A total of 507 patients with invasive breast cancer from Nigeria and Senegal were included in the study. In the first cohort of 378 patients, the mean age was 44.8 years, and only 12% were older than 60 years. Almost all tumors were larger than 2.0 cm, and more than two thirds of the cases were lymph node positive. More than 80% of the cases were of intermediate and high grade, with the majority being of ductal histology. IHC analysis revealed that 24%, 20%, and 17% of tumors were positive for ER, PR, and HER2, respectively. The majority of tumors were basal-like or unclassified subtypes (27% and 28%, respectively). Only 29% were luminal A or B, and 15% were HER2-positive/ER-negative subtype.
shows the distribution of clinicopathologic characteristics by the five molecular subtypes. Prevalence of these molecular subtypes was independent of study site, age, and tumor size. Lack of association with age may due to narrow range of age distribution in this relatively young cohort. Subtype was highly significantly associated with histologic grade and the four tumor morphometric parameters (all P < .0001). HER2-positive/ER-negative subtype had the highest grade, followed by basal-like. Luminal tumors had the lowest grade, with unclassified tumors in between. The molecular subtypes also differed by histologic type: metaplastic and medullary tumors were in the basal-like, HER2-positive/ER-negative, or unclassified categories, whereas almost all lobular tumors were classified into luminal A and B subtypes. The association between subtype and lymph node metastasis was marginally significant in the crude analysis but not significant after adjusting for histologic grade.
Patient Demographic and Clinical Characteristics by Established Subtypes
Because of concern for antigen degradation of archived specimens, 10 additional IHC markers were examined. We found at least one of the 10 markers was positive for all hormone receptor–negative tumors, and at least five markers were positive for 83% of the hormone receptor–negative tumors. shows the distribution of all these markers was significantly different between molecular subtypes. Specifically, luminal A subtype tumors were less likely to express proliferation markers, such as Ki67, than other subtypes. P53 mutation was more likely to be present among basal-like, HER2-positive/ER-negative, and luminal B subtypes. BCL2 overexpression was observed among luminal A tumors, whereas BCLXL overexpression was observed among basal-like and HER2-positive/ER-negative tumors.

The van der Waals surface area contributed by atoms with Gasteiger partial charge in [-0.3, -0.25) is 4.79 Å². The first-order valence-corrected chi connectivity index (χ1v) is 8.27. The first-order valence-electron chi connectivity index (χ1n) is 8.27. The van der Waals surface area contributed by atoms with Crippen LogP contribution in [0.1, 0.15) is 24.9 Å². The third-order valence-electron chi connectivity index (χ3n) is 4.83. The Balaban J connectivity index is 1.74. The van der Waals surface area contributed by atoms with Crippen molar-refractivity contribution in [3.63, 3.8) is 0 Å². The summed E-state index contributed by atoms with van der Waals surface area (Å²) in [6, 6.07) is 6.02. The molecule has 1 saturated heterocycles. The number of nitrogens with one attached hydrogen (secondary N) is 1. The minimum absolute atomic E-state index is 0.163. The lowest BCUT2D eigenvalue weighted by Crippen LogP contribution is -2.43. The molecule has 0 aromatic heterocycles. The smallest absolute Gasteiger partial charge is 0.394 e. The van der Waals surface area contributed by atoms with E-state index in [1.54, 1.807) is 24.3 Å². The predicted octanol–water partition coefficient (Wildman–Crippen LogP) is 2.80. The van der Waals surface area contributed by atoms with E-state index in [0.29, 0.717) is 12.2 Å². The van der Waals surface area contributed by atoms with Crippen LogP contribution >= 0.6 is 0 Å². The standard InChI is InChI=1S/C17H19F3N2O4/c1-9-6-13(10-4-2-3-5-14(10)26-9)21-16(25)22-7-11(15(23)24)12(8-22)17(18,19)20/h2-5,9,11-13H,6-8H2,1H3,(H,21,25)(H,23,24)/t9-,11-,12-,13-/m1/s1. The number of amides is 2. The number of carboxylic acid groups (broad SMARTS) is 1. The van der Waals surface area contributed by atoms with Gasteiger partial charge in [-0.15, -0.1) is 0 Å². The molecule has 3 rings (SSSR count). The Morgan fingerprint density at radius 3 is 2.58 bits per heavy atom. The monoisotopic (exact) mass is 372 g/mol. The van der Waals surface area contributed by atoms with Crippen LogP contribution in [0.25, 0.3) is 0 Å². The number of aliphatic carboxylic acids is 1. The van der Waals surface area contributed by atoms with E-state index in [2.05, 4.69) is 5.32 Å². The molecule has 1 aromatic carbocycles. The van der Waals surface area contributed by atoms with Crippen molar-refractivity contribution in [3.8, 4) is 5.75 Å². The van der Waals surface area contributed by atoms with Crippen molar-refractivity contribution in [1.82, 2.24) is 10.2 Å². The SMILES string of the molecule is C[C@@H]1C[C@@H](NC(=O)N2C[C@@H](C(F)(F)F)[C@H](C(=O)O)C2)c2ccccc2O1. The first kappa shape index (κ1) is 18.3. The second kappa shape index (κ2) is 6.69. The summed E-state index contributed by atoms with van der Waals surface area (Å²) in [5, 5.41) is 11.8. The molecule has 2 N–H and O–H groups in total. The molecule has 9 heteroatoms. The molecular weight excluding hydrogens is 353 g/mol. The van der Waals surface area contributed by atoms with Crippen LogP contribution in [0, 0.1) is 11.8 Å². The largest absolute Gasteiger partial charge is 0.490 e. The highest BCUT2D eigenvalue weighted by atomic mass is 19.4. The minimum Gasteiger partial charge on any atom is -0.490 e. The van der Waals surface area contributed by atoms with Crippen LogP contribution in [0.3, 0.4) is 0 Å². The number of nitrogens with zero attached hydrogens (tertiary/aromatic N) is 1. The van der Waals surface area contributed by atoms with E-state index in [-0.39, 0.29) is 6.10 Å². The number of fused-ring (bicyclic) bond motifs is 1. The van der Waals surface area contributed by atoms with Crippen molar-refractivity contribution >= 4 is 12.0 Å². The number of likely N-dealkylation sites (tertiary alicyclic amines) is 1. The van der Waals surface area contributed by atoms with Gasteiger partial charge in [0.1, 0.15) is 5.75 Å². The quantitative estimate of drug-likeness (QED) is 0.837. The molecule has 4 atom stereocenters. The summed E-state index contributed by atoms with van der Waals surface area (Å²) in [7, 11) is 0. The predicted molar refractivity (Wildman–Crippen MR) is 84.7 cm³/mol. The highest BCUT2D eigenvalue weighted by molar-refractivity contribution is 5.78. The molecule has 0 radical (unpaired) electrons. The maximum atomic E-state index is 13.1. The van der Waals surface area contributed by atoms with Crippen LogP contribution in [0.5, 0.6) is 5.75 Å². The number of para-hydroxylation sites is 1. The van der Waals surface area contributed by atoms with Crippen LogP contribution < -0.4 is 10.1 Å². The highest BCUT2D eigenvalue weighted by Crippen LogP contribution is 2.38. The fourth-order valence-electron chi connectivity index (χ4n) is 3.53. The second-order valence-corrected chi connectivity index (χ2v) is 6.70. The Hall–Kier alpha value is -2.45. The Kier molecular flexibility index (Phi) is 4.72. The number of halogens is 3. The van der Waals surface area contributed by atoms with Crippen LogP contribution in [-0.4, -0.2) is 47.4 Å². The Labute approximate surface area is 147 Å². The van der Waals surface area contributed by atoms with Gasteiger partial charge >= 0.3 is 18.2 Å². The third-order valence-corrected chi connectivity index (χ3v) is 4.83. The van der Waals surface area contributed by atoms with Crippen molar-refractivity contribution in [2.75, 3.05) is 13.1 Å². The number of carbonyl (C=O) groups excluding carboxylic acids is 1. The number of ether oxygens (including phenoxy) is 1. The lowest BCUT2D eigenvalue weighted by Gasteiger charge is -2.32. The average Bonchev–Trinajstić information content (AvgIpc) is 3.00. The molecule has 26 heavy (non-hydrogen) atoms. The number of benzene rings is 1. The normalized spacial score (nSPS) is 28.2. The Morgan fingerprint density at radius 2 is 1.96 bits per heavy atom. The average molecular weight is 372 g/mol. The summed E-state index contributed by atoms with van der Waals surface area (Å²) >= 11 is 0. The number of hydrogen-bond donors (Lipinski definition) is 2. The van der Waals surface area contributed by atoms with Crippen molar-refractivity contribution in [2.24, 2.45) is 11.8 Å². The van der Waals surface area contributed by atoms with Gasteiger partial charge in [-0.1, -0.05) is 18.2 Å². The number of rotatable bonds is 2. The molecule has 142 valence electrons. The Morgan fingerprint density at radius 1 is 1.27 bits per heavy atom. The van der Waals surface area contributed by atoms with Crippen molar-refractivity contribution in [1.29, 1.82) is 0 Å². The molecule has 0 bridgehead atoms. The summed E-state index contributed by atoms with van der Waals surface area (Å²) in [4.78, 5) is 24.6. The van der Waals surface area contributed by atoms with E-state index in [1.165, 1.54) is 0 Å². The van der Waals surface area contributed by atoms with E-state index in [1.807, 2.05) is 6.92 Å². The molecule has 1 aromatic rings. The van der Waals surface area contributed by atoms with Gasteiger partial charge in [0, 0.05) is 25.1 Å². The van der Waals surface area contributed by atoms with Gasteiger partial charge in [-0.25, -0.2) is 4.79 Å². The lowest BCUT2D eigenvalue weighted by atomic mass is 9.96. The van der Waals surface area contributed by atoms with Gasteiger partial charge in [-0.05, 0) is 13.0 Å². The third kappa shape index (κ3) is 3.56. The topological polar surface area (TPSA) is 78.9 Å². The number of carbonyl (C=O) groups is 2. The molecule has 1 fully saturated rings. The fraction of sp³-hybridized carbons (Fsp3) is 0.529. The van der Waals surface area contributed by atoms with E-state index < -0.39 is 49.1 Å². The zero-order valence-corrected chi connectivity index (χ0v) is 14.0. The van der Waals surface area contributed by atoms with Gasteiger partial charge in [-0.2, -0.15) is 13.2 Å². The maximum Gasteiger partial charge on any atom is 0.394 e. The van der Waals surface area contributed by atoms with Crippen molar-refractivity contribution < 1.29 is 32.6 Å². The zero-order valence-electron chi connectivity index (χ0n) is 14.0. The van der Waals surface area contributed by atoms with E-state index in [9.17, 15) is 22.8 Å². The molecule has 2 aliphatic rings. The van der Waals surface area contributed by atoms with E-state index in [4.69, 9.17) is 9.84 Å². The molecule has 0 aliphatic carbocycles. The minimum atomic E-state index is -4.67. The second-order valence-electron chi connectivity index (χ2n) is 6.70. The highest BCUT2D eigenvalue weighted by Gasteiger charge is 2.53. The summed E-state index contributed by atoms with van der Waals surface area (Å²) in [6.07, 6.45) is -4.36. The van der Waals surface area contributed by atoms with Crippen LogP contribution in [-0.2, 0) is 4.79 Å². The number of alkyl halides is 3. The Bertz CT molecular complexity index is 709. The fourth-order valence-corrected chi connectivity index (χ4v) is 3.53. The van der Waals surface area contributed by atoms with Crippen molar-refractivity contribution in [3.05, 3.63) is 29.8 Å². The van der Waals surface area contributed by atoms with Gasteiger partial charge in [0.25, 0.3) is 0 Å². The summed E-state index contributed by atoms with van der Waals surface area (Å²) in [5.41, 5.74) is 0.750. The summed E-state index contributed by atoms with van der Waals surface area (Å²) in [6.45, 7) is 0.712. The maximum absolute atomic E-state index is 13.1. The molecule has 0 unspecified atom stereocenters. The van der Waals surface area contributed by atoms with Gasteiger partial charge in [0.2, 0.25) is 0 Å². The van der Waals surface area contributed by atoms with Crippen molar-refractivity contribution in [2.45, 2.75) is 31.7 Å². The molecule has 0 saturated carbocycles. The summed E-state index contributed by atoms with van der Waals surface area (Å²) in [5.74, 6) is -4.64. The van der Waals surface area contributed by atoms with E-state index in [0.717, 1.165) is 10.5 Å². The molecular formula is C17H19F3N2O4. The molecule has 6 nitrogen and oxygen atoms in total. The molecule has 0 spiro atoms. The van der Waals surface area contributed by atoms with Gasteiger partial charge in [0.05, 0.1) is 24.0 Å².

Immunohistologic Chemistry Markers by Established Subtypes
Hierarchical clustering analysis of all 15 IHC markers demonstrated that the established IHC-based subtype classification could be validated among tumors from West Africa, but nearly one third of the tumors were unclassified (). The two large branches probably represent tumors with good and bad prognosis. The dendrogram also suggests that the unclassified tumors can be further divided into two distinct clusters. Interestingly, one cluster was under the “good” prognosis branch, characterized as BCL2 positive and Cyclin D1 positive, and the other cluster was under the “bad” prognosis branch, with a molecular portrait of vascular endothelial growth factor (VEGF) –A positive, VEGF-C positive, BCLXL positive, and Cyclin E positive.
Fig 1 Hierarchical clustering of 378 invasive breast tumors from West Africa using 15 immunohistochemical markers. LumA, luminal A; LumB, luminal B; HER2, human epidermal growth factor receptor 2; ER, estrogen receptor; PR, progesterone receptor; EGFR, epidermal (more ...)
On the basis of the cluster analysis, we categorized the unclassified cases into two subgroups: 86 patients in the VEGF-positive subgroup (VEGF-A positive or VEGF-C positive) and 21 patients in the VEGF-negative subgroup (negative for both VEGF-A and VEGF-C). The VEGF-positive subgroup had significantly worse histologic grade (42% grade 3 and 56% grade 2) than the VEGF-negative subgroup (5% grade 3 and 29% grade 2; P < .0001). The VEGF-positive subgroup also had significantly higher mitotic index, mean nuclear area, and microvessel density and lower fraction of fields with tubular differentiation than the VEGF-negative subgroup (all P < .0001). The two subgroups were similar in tumor size, lymph node status, and histologic type. Interestingly, the VEGF-negative subgroup had better grade, mitotic index, mean nuclear area, and microvessel density than the luminal A subtype (all P ≤ .05), suggesting that these VEGF-negative tumors are less likely to represent ER-positive cases that were false negatives.
To replicate our initial findings, an additional 129 African tumors were studied. The proportion of ER-positive, PR-positive, and HER2-positive tumors was 27%, 17%, and 16%, respectively. In this second cohort, the proportion of the five molecular subtypes was 33% luminal A, 3% luminal B, 23% basal-like, 14% HER2 positive/ER negative, and 27% unclassified, which were quite similar to those in the first cohort.